Colusa County Biographies - I

Biographies and photos source:

  1. Colusa County: Its History Traced from a State of Nature through the Early Period of Settlement and Development, to the Present Day with a Description of its Resources, Statistical Tables, Etc., Justus H. Rogers

  2. Biographical Sketches of Pioneers and Prominent Residents, Orland, California, 1891.

A digitized version of the book can be found on Google Books.

Please note: many of the names in this index were abbreviated with initials. The full names of those individuals has been added {in braces} when possible.

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Ide, William B. (p. 343)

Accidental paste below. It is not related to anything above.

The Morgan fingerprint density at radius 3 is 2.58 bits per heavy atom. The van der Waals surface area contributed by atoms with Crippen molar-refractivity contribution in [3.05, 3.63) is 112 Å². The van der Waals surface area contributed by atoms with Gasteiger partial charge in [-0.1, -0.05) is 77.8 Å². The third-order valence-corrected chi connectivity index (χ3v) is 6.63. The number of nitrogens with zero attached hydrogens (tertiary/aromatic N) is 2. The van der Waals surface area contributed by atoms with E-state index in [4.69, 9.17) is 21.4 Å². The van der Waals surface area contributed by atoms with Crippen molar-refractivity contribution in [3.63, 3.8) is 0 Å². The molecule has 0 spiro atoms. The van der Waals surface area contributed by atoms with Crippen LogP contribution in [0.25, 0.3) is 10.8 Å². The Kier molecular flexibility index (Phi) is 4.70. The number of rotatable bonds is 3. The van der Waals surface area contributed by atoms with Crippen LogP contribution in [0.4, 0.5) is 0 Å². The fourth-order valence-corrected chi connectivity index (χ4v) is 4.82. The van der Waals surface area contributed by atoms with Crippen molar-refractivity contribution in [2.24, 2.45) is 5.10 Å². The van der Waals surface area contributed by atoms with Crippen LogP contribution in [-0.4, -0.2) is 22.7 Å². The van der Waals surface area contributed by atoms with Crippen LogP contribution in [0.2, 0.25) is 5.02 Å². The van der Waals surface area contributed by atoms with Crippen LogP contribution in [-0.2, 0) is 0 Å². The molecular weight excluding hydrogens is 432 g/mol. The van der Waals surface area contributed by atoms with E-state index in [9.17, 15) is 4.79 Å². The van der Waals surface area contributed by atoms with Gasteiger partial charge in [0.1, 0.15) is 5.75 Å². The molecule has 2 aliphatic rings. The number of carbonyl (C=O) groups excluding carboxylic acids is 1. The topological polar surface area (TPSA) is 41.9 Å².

The name of William Brown Ide has become historic in the early annals of American immigration, as path-finder, explorer and adventurer to California, as well as inseparably connected with the first settlement and organization of Colusa County. He was born in Rutland, Worcester County, Massachusetts, March 28, 1796. Tradition has reliably traced his ancestry, on his father's side, back to the landing of the Mayflower at Plymouth. William B. Ide worked at the carpenter's trade with his father till he came of age. His "schooling" privileges were limited to the common schools of the district, which were seldom kept open more than two months of the year. He married, April 17, 1820, Miss Susan G. Haskell, in Northborough, Massachusetts. He removed, in 1833, accompanied by his wife and six children, to Canton, Kentucky. Dissatisfied with the prospects there, he next tried Montgomery County, Ohio, settling at last, in 1839, in Jacksonville, Illinois. While residing in Ohio and Illinois, when his health permitted, he worked at his trade or at farming or taught in the district schools of his neighborhood a portion of the winter months. But his active spirit did not brook the meager rewards of a pedagogue and the slow process of farming then resorted to in the new middle West. He heard of a still more promising field of enterprise in the far-off extreme West, "where rolls the Oregon," or where flows the Sacramento. And thither he concluded to direct his steps. In the winter of 1844-45, Mr. Ide made ample preparation for his march to the Pacific solitudes by the purchase of a large herd of cattle, and a supply of provisions for a six months' journey with his wife and children and hired men, Oregon being then his objective point.